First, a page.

Containing my excitement for Marie Lu’s The Young Elites is almost impossible. I ravenously read this book every chance I had.
Lu invents a familiar, suspenseful, and bleak world with perilous chicanery and devastating consequences. The characters are nothing to scoff at as each one carries unique abilities and has sworn unwavering loyalty to an uncrowned prince. The protagonist harbors the most intense, visceral grudges making her one of the most feared, dangerous, and fleshed out character among the recruited warriors. Adeline Amouteru perceives her new found powers as a gift when later they manifest as her worst nightmare. Surprisingly Elites detours around a myopic ending and steers us straight into the root of a story about the value self-worth and love.
Adeline is about to die. She’s been caught by the Inquisitors after she “murdered” her abusive father. As it turns out, Adeline is among the few people known as the Young Elites, people with special abilities resulting from a fever from a few years ago. Most adults who were infected didn’t survive including Adeline’s mother. Unlike Adeline’s sister who’s unmarked, Adeline shows signs of her post-infection: a missing eye and silver hair. On the day of her execution, the Young Elites rescue her wanting to recruit her. Adeline meets the intense, ambitious Enzo, an exiled prince wishing to reclaim his throne. But being a part of the Young Elites requires secrecy and vigorous training, which is problematic when the lead Inquisitor has discovered her whereabouts and holds her sister hostage. The Inquisitor will spare her sister’s life as long as Adeline cooperates. She must choose between her blood family or the Young Elites, who’ve been more like a family to her than her real one ever has.
The plot in Elites is tangible and quite gripping. Lu creates a fluid moving, engaging story contingent on the narrator’s ambition and desperation. Adeline’s fears and wants somehow aids in the book’s immaculate pacing without rushing any pivotal moment. The characters’ actions have a ripple effect no matter how inconsequential a decision appears, thus, making Elites a fun and interesting read. Nothing just happens, that’s for sure.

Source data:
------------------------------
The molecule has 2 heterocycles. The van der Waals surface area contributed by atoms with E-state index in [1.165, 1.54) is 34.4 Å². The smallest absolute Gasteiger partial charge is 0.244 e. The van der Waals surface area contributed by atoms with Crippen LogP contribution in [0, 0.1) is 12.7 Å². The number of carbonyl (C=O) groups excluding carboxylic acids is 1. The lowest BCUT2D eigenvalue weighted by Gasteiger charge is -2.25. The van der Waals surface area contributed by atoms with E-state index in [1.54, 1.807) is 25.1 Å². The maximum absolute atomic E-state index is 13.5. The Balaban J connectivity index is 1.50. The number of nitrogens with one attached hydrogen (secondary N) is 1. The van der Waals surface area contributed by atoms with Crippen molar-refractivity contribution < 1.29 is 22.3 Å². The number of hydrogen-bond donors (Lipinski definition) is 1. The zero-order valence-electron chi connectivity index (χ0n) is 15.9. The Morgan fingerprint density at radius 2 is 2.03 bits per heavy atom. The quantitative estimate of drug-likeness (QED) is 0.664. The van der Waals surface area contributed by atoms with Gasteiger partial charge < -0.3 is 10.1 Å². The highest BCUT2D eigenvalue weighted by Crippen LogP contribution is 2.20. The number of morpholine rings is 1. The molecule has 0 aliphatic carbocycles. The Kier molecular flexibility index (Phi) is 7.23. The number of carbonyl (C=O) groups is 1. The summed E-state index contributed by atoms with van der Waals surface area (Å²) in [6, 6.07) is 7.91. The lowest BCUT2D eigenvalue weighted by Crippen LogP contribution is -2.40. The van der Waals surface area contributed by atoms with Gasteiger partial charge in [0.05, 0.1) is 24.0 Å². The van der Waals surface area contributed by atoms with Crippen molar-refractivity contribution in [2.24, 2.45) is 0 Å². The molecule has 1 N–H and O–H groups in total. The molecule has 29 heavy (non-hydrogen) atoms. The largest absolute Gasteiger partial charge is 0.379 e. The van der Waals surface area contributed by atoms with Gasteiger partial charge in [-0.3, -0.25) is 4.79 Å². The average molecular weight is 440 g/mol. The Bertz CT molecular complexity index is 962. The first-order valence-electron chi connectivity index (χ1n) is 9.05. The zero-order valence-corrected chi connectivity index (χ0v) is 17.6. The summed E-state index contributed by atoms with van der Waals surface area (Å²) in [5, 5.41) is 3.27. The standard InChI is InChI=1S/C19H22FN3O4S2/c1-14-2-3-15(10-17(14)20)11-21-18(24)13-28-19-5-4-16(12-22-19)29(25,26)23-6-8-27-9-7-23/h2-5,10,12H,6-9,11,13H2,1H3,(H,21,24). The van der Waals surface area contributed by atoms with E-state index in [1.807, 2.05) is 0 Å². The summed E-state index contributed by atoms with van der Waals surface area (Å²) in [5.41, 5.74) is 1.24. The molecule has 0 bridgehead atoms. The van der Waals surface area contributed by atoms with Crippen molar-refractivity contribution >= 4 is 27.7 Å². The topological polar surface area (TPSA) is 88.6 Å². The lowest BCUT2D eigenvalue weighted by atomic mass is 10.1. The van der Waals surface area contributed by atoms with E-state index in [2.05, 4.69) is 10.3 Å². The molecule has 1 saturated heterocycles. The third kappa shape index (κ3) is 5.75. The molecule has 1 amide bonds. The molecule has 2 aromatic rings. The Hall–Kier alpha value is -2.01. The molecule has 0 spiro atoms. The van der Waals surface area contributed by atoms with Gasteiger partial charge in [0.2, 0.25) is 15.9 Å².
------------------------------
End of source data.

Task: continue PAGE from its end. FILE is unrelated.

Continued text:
Lu’s decision to flashback abruptly to Adeline’s days prior to her execution is smart since it gives us a moment to register the severity of her situation and process her current circumstances. Lu also does this when revealing Adeline’s tormented past giving us a glimpse to the cruelty and mental abuse Adeline has endured. This bolsters the character’s motivations.
The flashback, while it works, is also something of a blemish on a story that remains rigidly linear. Although the narrator flashes back to her childhood memories, these flashbacks aren’t describing the scene; these passages just tell you what happened, so it feels less like a time jump and more like, well, someone telling a story. A different style of flashbacks are used versus the one used at the beginning of the book; yet, it still somehow works for me since it adds a good kind of variety.
Much of the story’s beautiful and rich quality derives from its main and supporting characters. As the protagonist, Adeline brings a lovely, dark, and twisted point of view. We are exposed to her vulnerability and inner demons, which manifest in her special abilities of illusions. Her hunger for power and need to inflict pain on the wrong is sometimes disturbing, anger swelling into a violent, tumultuous storm. But it’s reassuring to me when I’m not one hundred percent on board with a character’s actions. It reminds me that she’s flawed and that there’s more to her.
Lu’s deviation from the point-of-view of the protagonist provides behind-closed-door conversations. What’s highlighted mostly is the bond between Enzo and Raffaele. We learn more about Enzo and Raffaele when they are together than when they are apart. Their friendship and conversation deconstructs Enzo from his role as ruler and Raffaele from his role as caregiver/advisor. But I do take issue with how Lu develops her other characters identifiable through their gifts and single personality. The antagonists are no exceptions. Teren’s motives are flimsy and his conviction isn’t real to me. We are just supposed to believe he’s a monster who does terrible things because of his secret affair with the queen? There needs to be more to it. While there’s some suggestion of self-hate, it’s not developed enough in this novel for me to believe he’s the new Joffrey Baratheon.
Elites is not overly concerned with details. It frugally dispenses with flowery language, creating only impressive imagery when it’s relevant. But it’s Lu’s minimalistic writing that works in a story like this, and it’s not as though she can’t be descriptive, which is shown in how she describes her characters as well as the setting. It’s those few lines of images and symbols that calls attention to how well she manipulates language without complicating it.
Unlike my last review where I bombastically criticized a book’s part one to an overarching story, Elites’s story finishes and thematically wraps up everything pertaining to its story.
Adeline, more than anything else, wanted unconditional love. This is at the novel’s core, and Lu does not neglect this or wait to finish it in part two. We are able to see the growth of most of the characters and even though the characters’ stories are not finished yet, they have arrived where they should be.